The final stop on the Eastern Seaboard’s 2,369-mile Route 1, Key West really is the be-all and end-all. Geographically, Key West sits at the southernmost point within the continental U.S. and is closer to Havana than it is to Miami. In spite of its tropical climate (Key West boasts an annual average temperature of 77 degrees) and its low-lying land, Key West is hit by hurricanes less than other coastal regions.

While Key West is enthralling in and of itself, be sure to make it out to sea when in the area. Just a few miles off the coast is the third-largest coral-reef system in the world, the Great Florida Reef. Snorkeling, diving, and deep-sea fishing are popular area adventures. Man-made reefs offer wreck diving just a few miles offshore, too.

Key West was once home to Ernest Hemingway and Tennessee Williams, among other celebrities of yesteryear. These days, its most famous residents come in a more natural variety: iguanas, feral chickens and roosters, and a clutter of cats, the latter of the excessive-toe variety, nestled in Hemingway’s former home.

Universal Studios, Orlando, Florida

Universal Studios, Orlando, Florida
(Photo: Universal Orlando Resort)

Just like Walt Disney World Resort on the other side of town, Orlando’s Universal Studios can hang with the big boys. And planning a visit in advance yields major savings.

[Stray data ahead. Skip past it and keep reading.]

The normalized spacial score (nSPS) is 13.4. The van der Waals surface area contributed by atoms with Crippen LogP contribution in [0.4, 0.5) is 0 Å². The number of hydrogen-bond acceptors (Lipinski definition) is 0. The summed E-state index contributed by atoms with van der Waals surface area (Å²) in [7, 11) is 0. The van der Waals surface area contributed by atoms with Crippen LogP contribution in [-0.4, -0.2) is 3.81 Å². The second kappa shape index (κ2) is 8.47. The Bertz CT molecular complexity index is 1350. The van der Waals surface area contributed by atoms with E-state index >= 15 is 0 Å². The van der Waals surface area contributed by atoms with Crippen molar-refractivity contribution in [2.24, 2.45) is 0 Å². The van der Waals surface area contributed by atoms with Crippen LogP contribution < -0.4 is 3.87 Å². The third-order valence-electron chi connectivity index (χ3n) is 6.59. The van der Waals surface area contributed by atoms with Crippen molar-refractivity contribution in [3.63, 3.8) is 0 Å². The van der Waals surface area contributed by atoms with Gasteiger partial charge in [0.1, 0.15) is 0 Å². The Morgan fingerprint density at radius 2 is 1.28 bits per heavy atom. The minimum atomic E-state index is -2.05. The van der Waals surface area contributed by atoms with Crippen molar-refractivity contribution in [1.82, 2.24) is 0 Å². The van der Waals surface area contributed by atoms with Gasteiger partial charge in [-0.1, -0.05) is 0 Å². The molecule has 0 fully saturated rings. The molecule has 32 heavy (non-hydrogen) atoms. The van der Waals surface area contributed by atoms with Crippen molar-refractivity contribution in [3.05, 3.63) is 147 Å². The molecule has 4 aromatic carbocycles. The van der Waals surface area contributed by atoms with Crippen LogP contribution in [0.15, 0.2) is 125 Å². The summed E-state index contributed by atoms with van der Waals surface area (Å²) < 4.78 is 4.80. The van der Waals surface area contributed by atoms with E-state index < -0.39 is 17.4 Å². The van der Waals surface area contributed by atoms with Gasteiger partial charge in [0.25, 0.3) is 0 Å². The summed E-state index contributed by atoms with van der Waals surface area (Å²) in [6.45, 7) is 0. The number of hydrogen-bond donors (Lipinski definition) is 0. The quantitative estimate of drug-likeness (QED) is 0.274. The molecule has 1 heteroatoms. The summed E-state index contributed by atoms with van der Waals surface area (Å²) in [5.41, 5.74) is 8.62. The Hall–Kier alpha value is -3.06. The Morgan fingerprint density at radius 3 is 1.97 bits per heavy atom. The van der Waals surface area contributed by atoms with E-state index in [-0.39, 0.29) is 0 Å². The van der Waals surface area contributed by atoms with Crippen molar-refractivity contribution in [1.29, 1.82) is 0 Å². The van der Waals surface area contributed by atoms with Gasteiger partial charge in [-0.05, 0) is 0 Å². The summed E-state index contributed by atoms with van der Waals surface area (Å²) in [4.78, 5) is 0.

Multiday tickets purchased online offer as much as $20 off gate rates. For single-park, single-day passes, you can choose between Universal’s Islands of Adventure or Universal Studios Florida. Single-park, multiday tickets are available two days, three days, and four days. Multipark, single-day passes are also available. Multipark, multiday options are available for two days, three days, and four days.

You can skip the lines while at the Universal Studios parks with the Universal Express Pass. A multipark, single-day Universal Express Pass option is also available; as are multiday and even annual pass options (with select blackout dates). Season passes are available that offer “red-carpet treatment.”

With so many theme parks, resorts, and other top attractions to choose from all in one place, it’s easy to see why Orlando is one of the coolest cities in Florida—not to mention one of the best places to go in the entire Sunshine State.